On the upside and in normal circumstances, a strong dollar means that with the same dollar one can buy more of a foreign country’s goods and services. This can be beneficial for US importers and US travellers going abroad. On the downside, US exporters may suffer because relative to the weaker currency US products and services become more expensive. To understand the impact of a stronger dollar it is necessary to look at the trade weighted value of the US dollar, one of the metrics which compares the exchange rate of a country against that of its major trading partners. It has appreciated modestly, increasing by 6% since the end of 2013 and 11% since end-2012. In fact, on a weighted average, there have been two periods of large swings in the price of the US dollar: in the beginning of the 1980s and between 1995 and 2003. In the first episode the USD rose by 54% and in the second episode it rose by 40%. In 1980-85 the current account deficit widened from a balanced position to around 3.1% of GDP. Meanwhile, in 1995, the current account deficit was 1.5% and it widened to 4.2% in 2002. The currency rally has been more modest so far.
Assessing the pass-through of a stronger USD
The adjustment of the trade balance to the USD appreciation is not one on one. It will depend on the starting point of the economy and on the industry’s practices to adjust to a stronger currency, including currency trading and hedging. In fact, several studies point to a weak pass-through in the US compared to other countries. There are several factors that influence the exchange rate pass-through.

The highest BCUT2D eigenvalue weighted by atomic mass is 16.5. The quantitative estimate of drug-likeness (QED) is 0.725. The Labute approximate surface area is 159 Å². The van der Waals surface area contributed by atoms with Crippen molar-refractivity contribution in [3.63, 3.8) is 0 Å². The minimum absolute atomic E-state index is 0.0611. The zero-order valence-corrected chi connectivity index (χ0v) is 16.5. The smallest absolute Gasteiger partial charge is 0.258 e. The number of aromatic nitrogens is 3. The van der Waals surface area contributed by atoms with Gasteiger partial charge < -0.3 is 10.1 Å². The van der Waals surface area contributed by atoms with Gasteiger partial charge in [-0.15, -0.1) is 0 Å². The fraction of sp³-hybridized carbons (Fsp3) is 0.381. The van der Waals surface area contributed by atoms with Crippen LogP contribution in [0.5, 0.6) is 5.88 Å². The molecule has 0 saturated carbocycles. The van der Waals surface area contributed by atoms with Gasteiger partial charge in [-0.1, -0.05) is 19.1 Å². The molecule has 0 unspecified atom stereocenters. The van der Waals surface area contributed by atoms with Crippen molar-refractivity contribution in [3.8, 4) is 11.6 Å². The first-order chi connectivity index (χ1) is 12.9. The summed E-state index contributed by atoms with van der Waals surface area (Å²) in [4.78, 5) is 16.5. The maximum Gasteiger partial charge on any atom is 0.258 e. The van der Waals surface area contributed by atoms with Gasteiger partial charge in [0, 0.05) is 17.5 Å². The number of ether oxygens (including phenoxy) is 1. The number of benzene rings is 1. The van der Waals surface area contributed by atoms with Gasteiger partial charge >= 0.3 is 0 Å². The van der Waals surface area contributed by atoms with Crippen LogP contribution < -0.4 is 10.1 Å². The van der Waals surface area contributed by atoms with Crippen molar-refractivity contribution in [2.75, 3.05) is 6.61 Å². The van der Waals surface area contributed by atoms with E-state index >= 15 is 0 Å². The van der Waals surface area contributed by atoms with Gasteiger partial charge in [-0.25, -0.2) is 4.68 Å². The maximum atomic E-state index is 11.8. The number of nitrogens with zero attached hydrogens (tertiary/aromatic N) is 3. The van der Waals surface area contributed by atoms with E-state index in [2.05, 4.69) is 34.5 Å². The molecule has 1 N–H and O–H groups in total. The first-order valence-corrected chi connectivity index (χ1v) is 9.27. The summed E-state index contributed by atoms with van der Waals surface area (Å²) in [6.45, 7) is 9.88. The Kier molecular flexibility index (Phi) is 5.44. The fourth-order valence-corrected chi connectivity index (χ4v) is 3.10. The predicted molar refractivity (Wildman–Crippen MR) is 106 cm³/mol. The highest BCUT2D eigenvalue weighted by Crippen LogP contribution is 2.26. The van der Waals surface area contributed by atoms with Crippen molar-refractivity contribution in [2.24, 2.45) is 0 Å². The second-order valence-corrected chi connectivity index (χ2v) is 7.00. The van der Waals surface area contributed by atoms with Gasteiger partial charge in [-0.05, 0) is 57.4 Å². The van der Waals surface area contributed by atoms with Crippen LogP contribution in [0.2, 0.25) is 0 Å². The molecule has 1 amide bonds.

On the export side, given that importers of US goods and services have to pay more local currency to make up for the dollar appreciation, a response could be that importers/ foreign consumers demand less US exports. This loss of competitiveness of US exporting firms could encourage these firms to adjust prices at the cost of their own profit margins. In the US about 40% of firm’s revenues come from abroad according to the S&P Dow Jones indexes. Depending on the industry, some will be more prone to this action than others.
On the import side, a stronger dollar results in lower import prices. Depending on the good, demand increases or the gains from lower prices could be used to import other goods. In practice, an appreciation of the dollar has usually been followed by an increase in the volume of imports that is larger than the decline in import prices. Meanwhile in the case of exports, there is a decline in terms of volume and prices that has led to a significant fall in the dollar value of the exports. All in all this has resulted in a widening of the trade deficit.
Impact for US trade balance modest…